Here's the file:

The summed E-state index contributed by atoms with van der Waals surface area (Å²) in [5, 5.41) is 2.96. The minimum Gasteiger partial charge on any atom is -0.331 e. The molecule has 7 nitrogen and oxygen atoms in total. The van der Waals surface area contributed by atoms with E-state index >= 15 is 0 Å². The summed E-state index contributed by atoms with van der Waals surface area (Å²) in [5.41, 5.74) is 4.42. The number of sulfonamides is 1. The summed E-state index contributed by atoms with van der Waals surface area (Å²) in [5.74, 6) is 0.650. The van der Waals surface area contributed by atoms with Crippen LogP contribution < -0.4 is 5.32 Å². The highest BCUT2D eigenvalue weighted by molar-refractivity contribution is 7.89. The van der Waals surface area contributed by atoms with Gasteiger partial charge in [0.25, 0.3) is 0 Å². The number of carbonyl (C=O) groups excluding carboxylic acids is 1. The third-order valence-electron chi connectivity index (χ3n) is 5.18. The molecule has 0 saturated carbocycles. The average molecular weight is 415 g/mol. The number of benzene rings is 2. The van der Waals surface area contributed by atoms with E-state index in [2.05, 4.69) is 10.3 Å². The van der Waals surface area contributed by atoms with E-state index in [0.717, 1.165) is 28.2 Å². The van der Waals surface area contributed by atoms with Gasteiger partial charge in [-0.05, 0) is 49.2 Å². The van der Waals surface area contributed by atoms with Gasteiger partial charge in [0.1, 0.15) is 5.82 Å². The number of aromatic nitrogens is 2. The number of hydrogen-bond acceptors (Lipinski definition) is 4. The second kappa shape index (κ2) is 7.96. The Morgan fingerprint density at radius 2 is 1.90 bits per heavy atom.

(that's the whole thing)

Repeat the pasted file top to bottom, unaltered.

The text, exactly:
The summed E-state index contributed by atoms with van der Waals surface area (Å²) in [5, 5.41) is 2.96. The minimum Gasteiger partial charge on any atom is -0.331 e. The molecule has 7 nitrogen and oxygen atoms in total. The van der Waals surface area contributed by atoms with E-state index >= 15 is 0 Å². The summed E-state index contributed by atoms with van der Waals surface area (Å²) in [5.41, 5.74) is 4.42. The number of sulfonamides is 1. The summed E-state index contributed by atoms with van der Waals surface area (Å²) in [5.74, 6) is 0.650. The van der Waals surface area contributed by atoms with Crippen LogP contribution < -0.4 is 5.32 Å². The highest BCUT2D eigenvalue weighted by molar-refractivity contribution is 7.89. The van der Waals surface area contributed by atoms with Gasteiger partial charge in [0.25, 0.3) is 0 Å². The number of carbonyl (C=O) groups excluding carboxylic acids is 1. The third-order valence-electron chi connectivity index (χ3n) is 5.18. The molecule has 0 saturated carbocycles. The average molecular weight is 415 g/mol. The number of benzene rings is 2. The van der Waals surface area contributed by atoms with E-state index in [2.05, 4.69) is 10.3 Å². The van der Waals surface area contributed by atoms with E-state index in [0.717, 1.165) is 28.2 Å². The van der Waals surface area contributed by atoms with Gasteiger partial charge in [-0.05, 0) is 49.2 Å². The van der Waals surface area contributed by atoms with Gasteiger partial charge in [0.1, 0.15) is 5.82 Å². The number of aromatic nitrogens is 2. The number of hydrogen-bond acceptors (Lipinski definition) is 4. The second kappa shape index (κ2) is 7.96. The Morgan fingerprint density at radius 2 is 1.90 bits per heavy atom.